General Motors Co. is considering an expansion of its Arlington, Texas, assembly plant to boost production of the large sport-utility vehicles, according to documents filed with the city government of the Dallas suburb.
GM officials have said for months the Arlington plant is running full out to keep up with demand for full-size Chevrolet Suburbans and Tahoes, GMC Yukons and Cadillac Escalades. The full-size SUVs are also in great demand in the Middle East and Africa and nearly one third of the plant’s output has been ticketed for export.
The tentative plans, which haven’t been confirmed by GM, call for adding 1.2 million square feet of space to the plant, adding 589 jobs. The plant currently employs 4,125, more than the required level, the city said. GM has filed a petition with the city government in Arlington asking for tax abatement of 80% for 10 years on the expanded plant and its equipment and waiving building permit and development fees.
With the Texas economy reeling from the drop in oil prices, the approval is expected to be swift.
The drop in oil prices also has helped boost sales in full-size SUV segment, which is dominated by GM. Ford, Toyota and Nissan also build full-size SUVs but GM market share stands at close to 80%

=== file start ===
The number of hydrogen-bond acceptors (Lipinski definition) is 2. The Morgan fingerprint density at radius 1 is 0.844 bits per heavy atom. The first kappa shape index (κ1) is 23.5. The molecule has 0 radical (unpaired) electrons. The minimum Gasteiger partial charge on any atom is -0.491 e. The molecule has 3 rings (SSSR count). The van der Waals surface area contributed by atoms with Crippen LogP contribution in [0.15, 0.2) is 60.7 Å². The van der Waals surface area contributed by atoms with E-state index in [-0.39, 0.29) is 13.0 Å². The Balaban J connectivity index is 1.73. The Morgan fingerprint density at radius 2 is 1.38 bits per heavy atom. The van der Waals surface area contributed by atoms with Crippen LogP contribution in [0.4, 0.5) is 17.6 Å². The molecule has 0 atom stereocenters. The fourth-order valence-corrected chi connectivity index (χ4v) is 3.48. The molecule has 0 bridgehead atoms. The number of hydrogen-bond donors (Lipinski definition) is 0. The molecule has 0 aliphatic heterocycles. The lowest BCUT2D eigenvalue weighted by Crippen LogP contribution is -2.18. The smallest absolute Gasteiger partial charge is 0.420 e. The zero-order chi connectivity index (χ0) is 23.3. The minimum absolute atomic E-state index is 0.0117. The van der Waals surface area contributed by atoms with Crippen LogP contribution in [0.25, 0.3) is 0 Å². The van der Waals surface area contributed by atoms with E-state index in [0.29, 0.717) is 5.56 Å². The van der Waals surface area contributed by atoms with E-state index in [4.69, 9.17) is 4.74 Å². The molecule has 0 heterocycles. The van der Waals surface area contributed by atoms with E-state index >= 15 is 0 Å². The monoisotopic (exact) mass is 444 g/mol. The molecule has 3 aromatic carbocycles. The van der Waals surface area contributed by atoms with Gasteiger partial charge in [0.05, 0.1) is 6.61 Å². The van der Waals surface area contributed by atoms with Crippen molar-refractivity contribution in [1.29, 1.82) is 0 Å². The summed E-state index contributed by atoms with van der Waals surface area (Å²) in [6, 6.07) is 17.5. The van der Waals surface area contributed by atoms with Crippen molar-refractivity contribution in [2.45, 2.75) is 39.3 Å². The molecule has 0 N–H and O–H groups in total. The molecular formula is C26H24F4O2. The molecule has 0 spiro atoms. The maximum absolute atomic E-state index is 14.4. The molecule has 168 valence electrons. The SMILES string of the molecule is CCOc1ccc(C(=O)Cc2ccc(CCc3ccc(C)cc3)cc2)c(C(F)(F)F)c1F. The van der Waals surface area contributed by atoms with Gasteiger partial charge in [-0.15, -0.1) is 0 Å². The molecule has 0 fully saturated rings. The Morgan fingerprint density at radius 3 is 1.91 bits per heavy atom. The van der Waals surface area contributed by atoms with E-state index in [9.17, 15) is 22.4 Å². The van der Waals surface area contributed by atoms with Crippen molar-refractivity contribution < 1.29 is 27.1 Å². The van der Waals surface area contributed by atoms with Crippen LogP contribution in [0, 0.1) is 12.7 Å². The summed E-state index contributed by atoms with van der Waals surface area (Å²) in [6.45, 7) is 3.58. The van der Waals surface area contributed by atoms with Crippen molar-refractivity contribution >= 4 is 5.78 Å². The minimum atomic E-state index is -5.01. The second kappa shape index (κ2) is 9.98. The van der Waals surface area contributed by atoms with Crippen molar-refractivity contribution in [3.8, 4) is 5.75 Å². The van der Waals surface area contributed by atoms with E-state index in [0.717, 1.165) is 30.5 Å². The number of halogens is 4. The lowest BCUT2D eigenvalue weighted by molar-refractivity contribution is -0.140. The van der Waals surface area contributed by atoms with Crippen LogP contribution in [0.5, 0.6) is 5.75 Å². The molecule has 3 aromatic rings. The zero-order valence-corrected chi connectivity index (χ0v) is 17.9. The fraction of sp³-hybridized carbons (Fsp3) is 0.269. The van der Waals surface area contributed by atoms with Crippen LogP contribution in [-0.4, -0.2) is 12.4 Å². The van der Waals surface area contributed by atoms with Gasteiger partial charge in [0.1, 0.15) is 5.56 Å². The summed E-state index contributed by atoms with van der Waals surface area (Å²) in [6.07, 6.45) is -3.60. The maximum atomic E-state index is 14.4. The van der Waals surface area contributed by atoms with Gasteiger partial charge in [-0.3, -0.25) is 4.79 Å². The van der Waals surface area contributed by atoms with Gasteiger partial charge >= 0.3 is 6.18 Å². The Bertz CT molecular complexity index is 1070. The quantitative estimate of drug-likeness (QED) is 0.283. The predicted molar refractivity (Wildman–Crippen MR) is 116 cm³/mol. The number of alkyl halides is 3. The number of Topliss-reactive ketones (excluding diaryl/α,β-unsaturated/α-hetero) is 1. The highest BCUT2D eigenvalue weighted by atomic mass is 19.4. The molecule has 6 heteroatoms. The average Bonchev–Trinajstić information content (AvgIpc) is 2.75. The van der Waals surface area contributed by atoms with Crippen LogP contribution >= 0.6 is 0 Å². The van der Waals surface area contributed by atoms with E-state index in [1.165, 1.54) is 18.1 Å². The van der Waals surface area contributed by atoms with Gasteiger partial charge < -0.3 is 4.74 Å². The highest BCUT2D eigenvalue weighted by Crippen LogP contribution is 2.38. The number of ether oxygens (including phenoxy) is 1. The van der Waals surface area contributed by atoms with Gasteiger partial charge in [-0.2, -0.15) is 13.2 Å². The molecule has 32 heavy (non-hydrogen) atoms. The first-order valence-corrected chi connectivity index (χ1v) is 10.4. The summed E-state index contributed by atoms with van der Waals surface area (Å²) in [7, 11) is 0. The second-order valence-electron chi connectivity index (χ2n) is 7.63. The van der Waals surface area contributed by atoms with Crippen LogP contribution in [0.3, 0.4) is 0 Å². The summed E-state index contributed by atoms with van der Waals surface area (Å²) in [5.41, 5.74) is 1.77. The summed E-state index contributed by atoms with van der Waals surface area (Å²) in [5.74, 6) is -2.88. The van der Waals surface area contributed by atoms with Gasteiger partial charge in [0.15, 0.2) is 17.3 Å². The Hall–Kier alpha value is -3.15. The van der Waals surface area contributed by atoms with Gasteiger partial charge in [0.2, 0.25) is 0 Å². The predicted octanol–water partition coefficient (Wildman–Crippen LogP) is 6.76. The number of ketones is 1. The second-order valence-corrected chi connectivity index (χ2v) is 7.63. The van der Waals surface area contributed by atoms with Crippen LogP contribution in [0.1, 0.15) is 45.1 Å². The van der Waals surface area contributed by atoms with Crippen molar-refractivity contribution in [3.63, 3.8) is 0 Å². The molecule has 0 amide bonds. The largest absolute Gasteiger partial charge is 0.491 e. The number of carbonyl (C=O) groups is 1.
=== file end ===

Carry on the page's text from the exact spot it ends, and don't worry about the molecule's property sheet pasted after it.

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GM could spend $307 million on the physical expansion and $986 million on new equipment, according to the city of Arlington’s website, and construction could begin sometime later this year.
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Before filing for bankruptcy in 2009, GM had also built its big SUVs at a second plant in Janesville, Wisconsin. However, the Janesville plant built its last SUVs before Christmas in 2008 and closed during the bankruptcy proceedings.
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The Janesville plant is currently listed under “standby” under the terms of GM’s current contract with the United Auto Workers. With the expansion of the Arlington plant underway, GM is expected to ask the union for the right to shutter the Janesville plant, which was built nearly 100 years ago, for good.